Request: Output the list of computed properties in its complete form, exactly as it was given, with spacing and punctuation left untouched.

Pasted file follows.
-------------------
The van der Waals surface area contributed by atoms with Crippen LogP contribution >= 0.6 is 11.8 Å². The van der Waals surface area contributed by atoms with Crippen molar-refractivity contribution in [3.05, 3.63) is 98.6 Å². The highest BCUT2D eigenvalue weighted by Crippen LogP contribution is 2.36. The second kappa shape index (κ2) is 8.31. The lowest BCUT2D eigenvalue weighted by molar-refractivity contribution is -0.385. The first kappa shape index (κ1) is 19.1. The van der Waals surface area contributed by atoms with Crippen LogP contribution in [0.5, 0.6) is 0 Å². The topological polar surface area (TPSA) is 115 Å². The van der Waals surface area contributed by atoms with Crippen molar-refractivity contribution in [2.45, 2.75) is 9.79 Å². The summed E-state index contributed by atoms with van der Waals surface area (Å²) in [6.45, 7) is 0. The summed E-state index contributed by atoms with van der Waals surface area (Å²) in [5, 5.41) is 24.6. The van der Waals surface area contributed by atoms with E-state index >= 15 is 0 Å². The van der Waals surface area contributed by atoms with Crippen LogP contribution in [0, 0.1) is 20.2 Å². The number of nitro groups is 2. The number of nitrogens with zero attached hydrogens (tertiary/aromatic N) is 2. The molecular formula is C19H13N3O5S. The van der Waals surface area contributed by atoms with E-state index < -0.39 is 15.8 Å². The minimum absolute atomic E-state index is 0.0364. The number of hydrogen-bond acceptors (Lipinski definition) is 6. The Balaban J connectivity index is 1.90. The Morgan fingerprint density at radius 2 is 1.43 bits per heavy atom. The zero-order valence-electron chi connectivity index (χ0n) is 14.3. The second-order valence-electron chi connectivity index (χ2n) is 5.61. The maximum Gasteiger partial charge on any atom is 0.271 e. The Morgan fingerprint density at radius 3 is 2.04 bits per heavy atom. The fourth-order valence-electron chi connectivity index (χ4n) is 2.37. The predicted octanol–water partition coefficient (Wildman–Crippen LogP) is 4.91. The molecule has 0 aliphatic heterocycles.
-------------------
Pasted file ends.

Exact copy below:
The van der Waals surface area contributed by atoms with Crippen LogP contribution >= 0.6 is 11.8 Å². The van der Waals surface area contributed by atoms with Crippen molar-refractivity contribution in [3.05, 3.63) is 98.6 Å². The highest BCUT2D eigenvalue weighted by Crippen LogP contribution is 2.36. The second kappa shape index (κ2) is 8.31. The lowest BCUT2D eigenvalue weighted by molar-refractivity contribution is -0.385. The first kappa shape index (κ1) is 19.1. The van der Waals surface area contributed by atoms with Crippen LogP contribution in [0.5, 0.6) is 0 Å². The topological polar surface area (TPSA) is 115 Å². The van der Waals surface area contributed by atoms with Crippen molar-refractivity contribution in [2.45, 2.75) is 9.79 Å². The summed E-state index contributed by atoms with van der Waals surface area (Å²) in [6.45, 7) is 0. The summed E-state index contributed by atoms with van der Waals surface area (Å²) in [5, 5.41) is 24.6. The van der Waals surface area contributed by atoms with E-state index >= 15 is 0 Å². The van der Waals surface area contributed by atoms with Crippen LogP contribution in [0, 0.1) is 20.2 Å². The number of nitro groups is 2. The number of nitrogens with zero attached hydrogens (tertiary/aromatic N) is 2. The molecular formula is C19H13N3O5S. The van der Waals surface area contributed by atoms with E-state index < -0.39 is 15.8 Å². The minimum absolute atomic E-state index is 0.0364. The number of hydrogen-bond acceptors (Lipinski definition) is 6. The Balaban J connectivity index is 1.90. The Morgan fingerprint density at radius 2 is 1.43 bits per heavy atom. The zero-order valence-electron chi connectivity index (χ0n) is 14.3. The second-order valence-electron chi connectivity index (χ2n) is 5.61. The maximum Gasteiger partial charge on any atom is 0.271 e. The Morgan fingerprint density at radius 3 is 2.04 bits per heavy atom. The fourth-order valence-electron chi connectivity index (χ4n) is 2.37. The predicted octanol–water partition coefficient (Wildman–Crippen LogP) is 4.91. The molecule has 0 aliphatic heterocycles.